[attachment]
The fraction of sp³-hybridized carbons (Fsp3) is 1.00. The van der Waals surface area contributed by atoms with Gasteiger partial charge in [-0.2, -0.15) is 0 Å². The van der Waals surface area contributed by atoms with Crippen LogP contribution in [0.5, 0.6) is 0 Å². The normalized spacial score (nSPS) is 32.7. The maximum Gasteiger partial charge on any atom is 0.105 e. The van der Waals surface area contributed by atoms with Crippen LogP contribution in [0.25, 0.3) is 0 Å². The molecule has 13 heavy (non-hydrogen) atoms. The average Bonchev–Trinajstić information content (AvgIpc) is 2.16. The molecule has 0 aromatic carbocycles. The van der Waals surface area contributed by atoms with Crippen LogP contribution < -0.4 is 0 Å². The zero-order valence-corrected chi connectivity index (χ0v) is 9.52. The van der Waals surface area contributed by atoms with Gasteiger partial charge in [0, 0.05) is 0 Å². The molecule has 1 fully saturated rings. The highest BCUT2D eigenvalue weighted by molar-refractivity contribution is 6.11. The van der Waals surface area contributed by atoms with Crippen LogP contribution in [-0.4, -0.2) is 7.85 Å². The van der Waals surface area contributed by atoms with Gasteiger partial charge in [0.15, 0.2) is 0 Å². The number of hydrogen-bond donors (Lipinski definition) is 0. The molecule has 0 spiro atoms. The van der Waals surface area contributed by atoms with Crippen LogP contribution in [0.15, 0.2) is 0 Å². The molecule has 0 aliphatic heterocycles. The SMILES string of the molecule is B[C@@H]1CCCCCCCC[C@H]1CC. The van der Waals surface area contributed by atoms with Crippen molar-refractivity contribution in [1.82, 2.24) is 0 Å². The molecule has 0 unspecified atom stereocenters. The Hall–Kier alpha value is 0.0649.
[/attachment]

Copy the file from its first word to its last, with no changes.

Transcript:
The fraction of sp³-hybridized carbons (Fsp3) is 1.00. The van der Waals surface area contributed by atoms with Gasteiger partial charge in [-0.2, -0.15) is 0 Å². The van der Waals surface area contributed by atoms with Crippen LogP contribution in [0.5, 0.6) is 0 Å². The normalized spacial score (nSPS) is 32.7. The maximum Gasteiger partial charge on any atom is 0.105 e. The van der Waals surface area contributed by atoms with Crippen LogP contribution in [0.25, 0.3) is 0 Å². The molecule has 13 heavy (non-hydrogen) atoms. The average Bonchev–Trinajstić information content (AvgIpc) is 2.16. The molecule has 0 aromatic carbocycles. The van der Waals surface area contributed by atoms with Crippen LogP contribution < -0.4 is 0 Å². The zero-order valence-corrected chi connectivity index (χ0v) is 9.52. The van der Waals surface area contributed by atoms with Gasteiger partial charge in [0, 0.05) is 0 Å². The molecule has 1 fully saturated rings. The highest BCUT2D eigenvalue weighted by molar-refractivity contribution is 6.11. The van der Waals surface area contributed by atoms with Crippen LogP contribution in [-0.4, -0.2) is 7.85 Å². The van der Waals surface area contributed by atoms with Gasteiger partial charge in [0.15, 0.2) is 0 Å². The number of hydrogen-bond donors (Lipinski definition) is 0. The molecule has 0 spiro atoms. The van der Waals surface area contributed by atoms with Crippen LogP contribution in [0.15, 0.2) is 0 Å². The molecule has 0 aliphatic heterocycles. The SMILES string of the molecule is B[C@@H]1CCCCCCCC[C@H]1CC. The van der Waals surface area contributed by atoms with Crippen molar-refractivity contribution in [1.82, 2.24) is 0 Å². The molecule has 0 unspecified atom stereocenters. The Hall–Kier alpha value is 0.0649.